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Manton Customs: Cherry and Maple Sirius 4 String 32" Scale Bass Build

Discussion in 'Luthier's Corner' started by Manton Customs, Feb 15, 2014.

  1. Manton Customs

    Manton Customs UK Luthier Supporting Member

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    Luthier, Manton Customs
    Hello all,

    I have always been a huge fan of this forum but have just lurked around before. Seeing as I have learnt a lot from this site over the years and seen some beautiful basses, so having this bass to work on I saw it as a great chance to share something.

    This is a build I have been working on for a while, it is a bass version of the Sirius guitar (pic below). It is a 32" scale 4 string bass. The top and back is of Cherry with an English Maple core. The neck features the same woods, a three piece laminate construction with a fingerboard again of English Maple. So 10 pieces of wood from only two species!

    Electronics wise its going to be passive with two Kent Armstrong precision pickups.

    The bass was actually started over a year ago now, but I got so busy with commissions this build had to wait. Unfortunately I didn't start taking pictures at the begining of the build, so the first picture you see is when I started documenting the build.

    This is where I started documenting the progress. The shape has been cut out and the roundover to the body cut, though the neck profile has yet to be carved.

    [​IMG]

    This is the little brother of the bass, the Sirius guitar. The same three woods were used for this instrument also. Though the body is a single piece of Cherry here, as apposed to the 6 pieces used for the bass body.

    [​IMG]

    Time to polish the fingerboard to a high gloss; this was done with Micro-Mesh upto 12000 grit. There is no finish on the board here, the shine you see is just from the polished wood.

    [​IMG]

    Next, I installed the frets. I prefer a hammer to do this as it's nice and quick (30 mins max) and gives good results. The wire is pre bent using a fret bender before this. I don't have a picture of this, in the picture here I'm beveling the fret ends using a home made tool which holds the file at the correct angle...It looks a little rough as it has been well used!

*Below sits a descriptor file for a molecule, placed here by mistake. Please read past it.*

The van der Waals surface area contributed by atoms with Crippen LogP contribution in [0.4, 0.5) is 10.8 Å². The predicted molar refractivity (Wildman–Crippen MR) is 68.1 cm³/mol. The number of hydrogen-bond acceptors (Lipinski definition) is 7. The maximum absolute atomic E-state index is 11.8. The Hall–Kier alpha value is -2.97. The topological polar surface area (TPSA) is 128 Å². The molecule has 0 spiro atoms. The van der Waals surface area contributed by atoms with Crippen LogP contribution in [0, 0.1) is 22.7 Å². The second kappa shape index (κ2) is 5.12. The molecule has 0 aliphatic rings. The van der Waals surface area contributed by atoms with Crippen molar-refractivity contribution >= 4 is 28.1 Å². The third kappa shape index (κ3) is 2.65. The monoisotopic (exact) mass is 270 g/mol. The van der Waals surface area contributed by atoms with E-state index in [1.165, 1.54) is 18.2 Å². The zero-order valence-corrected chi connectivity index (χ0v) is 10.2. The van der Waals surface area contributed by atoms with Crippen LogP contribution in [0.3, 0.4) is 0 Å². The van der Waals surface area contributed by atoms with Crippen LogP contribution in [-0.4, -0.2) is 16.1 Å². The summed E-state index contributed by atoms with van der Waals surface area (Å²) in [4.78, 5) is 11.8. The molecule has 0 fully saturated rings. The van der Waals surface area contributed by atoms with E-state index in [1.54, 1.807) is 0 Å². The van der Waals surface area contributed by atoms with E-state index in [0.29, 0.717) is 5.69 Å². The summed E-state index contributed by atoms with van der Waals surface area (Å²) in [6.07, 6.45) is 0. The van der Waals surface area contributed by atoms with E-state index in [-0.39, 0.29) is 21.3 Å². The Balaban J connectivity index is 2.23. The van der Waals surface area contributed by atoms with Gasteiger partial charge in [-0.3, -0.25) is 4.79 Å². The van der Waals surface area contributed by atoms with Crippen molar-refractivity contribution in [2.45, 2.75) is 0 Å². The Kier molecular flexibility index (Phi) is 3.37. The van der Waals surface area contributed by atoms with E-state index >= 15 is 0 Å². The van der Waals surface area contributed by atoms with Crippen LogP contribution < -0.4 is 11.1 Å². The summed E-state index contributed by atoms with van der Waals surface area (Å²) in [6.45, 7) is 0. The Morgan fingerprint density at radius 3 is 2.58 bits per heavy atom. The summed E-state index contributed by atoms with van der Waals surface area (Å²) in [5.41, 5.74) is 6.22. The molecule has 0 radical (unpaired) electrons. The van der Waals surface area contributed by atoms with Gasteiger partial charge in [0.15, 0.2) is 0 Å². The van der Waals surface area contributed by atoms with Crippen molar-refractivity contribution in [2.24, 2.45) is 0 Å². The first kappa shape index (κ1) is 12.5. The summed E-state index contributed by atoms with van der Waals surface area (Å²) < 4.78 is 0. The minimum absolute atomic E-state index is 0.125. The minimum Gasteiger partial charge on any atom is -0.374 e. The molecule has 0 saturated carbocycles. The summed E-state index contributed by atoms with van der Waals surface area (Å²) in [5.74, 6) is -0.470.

[​IMG]

    After that I level with an oil stone and crown with a crowning file. Then I sand/file smooth all sharp corners.

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    Onto neck carving, the most enjoyable part of the whole build for me! I start by marking up the facets which will create the rough shape, then carve to these facets. Following this more facets are drawn and carved and we are getting close to final shape, where it is then sanded to the finished contour. All of this is mainly done with the tools you see here, a Drawknife and Surform (not pictured) for removing the main meat of the neck, then spokeshave and micro plane rasp for the more detailed areas.

    [​IMG]

    Here is the neck nearly finished, it still needs a lot of sanding but its close!

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    Jumping to body now, where I have drilled for the neck attachment ferrules and bolts. I have also made up a pickup template, so next update I'll be routing for the pickups.

    [​IMG]

    That's all for now, check back for more updates soon. Thank you for checking out this build.
  2. Manton Customs

    Manton Customs UK Luthier Supporting Member

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    Next up is the pickup routs. This bass is having twin P pickups which are a fiddly shape to make a template for. But here it is attached! The front pickup is in the traditional place for a Precision pickup (though scaled down with the 32" scale) and the bridge pickup is in a similar place to a Jazz Bass.

    [​IMG]

    Here it is with the pickups routed, the line behind the bridge pickup is where the bridge will be mounted to give an idea of scale. You'll notice the corners of the pickups are still rounded, as the bearing of the cutter cant get to these. There are a few ways of dealing with these, but as I'm fairly proficient with chisels these are going to be cut with a few chisels a bit later on.

    [​IMG]

    Now onto the control cavity. A nice messy action shot here! I just love the shavings Forstner bits create, so thought I'd share a picture of them.

    To get to this step a template was made, the pots drilled for, then the bulk drilled out with Forstner bits to save on the router cutter.....and make pretty shavings!

    [​IMG]

    The finished cavity, the lid will be routed for with a rabbetting bit when the majority of the sanding has taken place.

    [​IMG]